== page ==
Technically, property and assets fund a trust. It is common to hear the word “trust” and “trust fund” used synonymously. So common, in fact, that we’re going to use “trust fund” throughout this article. But what people really mean is that there is a trust set up that is funded. A trust is a common way to protect your assets for beneficiaries. Because assets that fund the trust are transferred to and owned by the trust, they avoid probate and reduce the amount of taxes your loved ones pay on their inheritance. But is your trust properly funded?
In addition to wealth preservation, a trust can place conditions on the release of funds to beneficiaries. Speaking with an experienced estate planning attorney can help you determine which type of trust fund is right for you and your goals.
In order for a trust fund to exist, it must be funded. This means properly transferring assets either to be owned by the trust or designating the trust as the beneficiary. Before choosing what assets to set aside, it is important to make a distinction between irrevocable and revocable trusts and know what happens to assets not in a trust. A trust attorney can act as your confidential advisor on how to set up a trust fund in order to meet your estate goals.
Irrevocable Versus Revocable Trusts
A living trust, set up during your lifetime, is revocable. That means you can change it at any time. An irrevocable trust cannot be changed after the agreement has been signed. Why does it matter which type of trust you set up? It matters because revocable trust assets, as opposed to irrevocable trust assets, are still considered your own personal assets for creditor and tax purposes. The kind of trust you choose really depends on your goals, but even deciding on goals can benefit from the assistance of an estate planning attorney.
Assets Left Outside the Trust
To better illustrate why your trust must be properly funded, it may be best to describe some of the effects of leaving assets out of the trust. When you create a trust, you will assign a trustee to look after it. This trustee’s power is limited to the contents of the trust, however, and not any of your other assets.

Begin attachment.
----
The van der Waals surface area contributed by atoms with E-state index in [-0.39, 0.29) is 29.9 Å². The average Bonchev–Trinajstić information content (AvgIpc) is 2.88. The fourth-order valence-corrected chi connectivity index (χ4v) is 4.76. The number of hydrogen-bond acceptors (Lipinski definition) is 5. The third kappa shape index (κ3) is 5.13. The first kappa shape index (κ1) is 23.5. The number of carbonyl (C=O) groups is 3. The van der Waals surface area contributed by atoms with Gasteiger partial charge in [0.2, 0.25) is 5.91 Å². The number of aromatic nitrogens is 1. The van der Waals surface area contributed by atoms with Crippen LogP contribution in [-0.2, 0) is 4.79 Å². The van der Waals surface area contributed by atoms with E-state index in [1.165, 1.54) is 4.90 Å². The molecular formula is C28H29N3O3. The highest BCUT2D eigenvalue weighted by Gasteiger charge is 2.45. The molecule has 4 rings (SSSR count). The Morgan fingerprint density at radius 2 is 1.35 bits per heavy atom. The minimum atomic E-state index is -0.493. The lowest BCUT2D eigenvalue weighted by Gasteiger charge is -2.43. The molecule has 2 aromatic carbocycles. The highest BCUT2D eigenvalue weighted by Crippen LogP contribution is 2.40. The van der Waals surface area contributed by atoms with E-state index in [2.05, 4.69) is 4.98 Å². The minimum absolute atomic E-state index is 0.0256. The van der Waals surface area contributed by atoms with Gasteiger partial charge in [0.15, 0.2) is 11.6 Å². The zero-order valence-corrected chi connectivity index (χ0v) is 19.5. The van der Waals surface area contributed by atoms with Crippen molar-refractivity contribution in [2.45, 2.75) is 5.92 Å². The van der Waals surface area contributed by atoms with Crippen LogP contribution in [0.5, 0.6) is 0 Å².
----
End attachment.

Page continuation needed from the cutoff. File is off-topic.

Assets not in the trust at the time of a person’s death may have to go through probate, which can be a long and detailed process for your intended beneficiaries. It may result in a higher level of taxation than one you wanted to impose on them. In addition, leaving assets out of the trust may give you less control over what happens to those assets. Some may pass to your spouse through the right of survivorship or be split between other heirs. Also, by avoiding probate, your trust agreement will remain a private document and will keep the details of your assets off the public record.
How to fund a trust varies depending on the type of property or asset. Real property requires a deed transfer, titled personal property requires obtaining a new title, and untitled property can be transferred with an assignment of ownership document. There are a number of different assets that can fund a trust, and if not done properly, can mean they aren’t protected from probate.
Get Advice from a Lawyer
In order to discuss setting up and funding a trust, and the differences between a will vs. trust, request a free consultation today to speak with an attorney at Estate Planners of Arkansas, P.A. at 501-414-8965.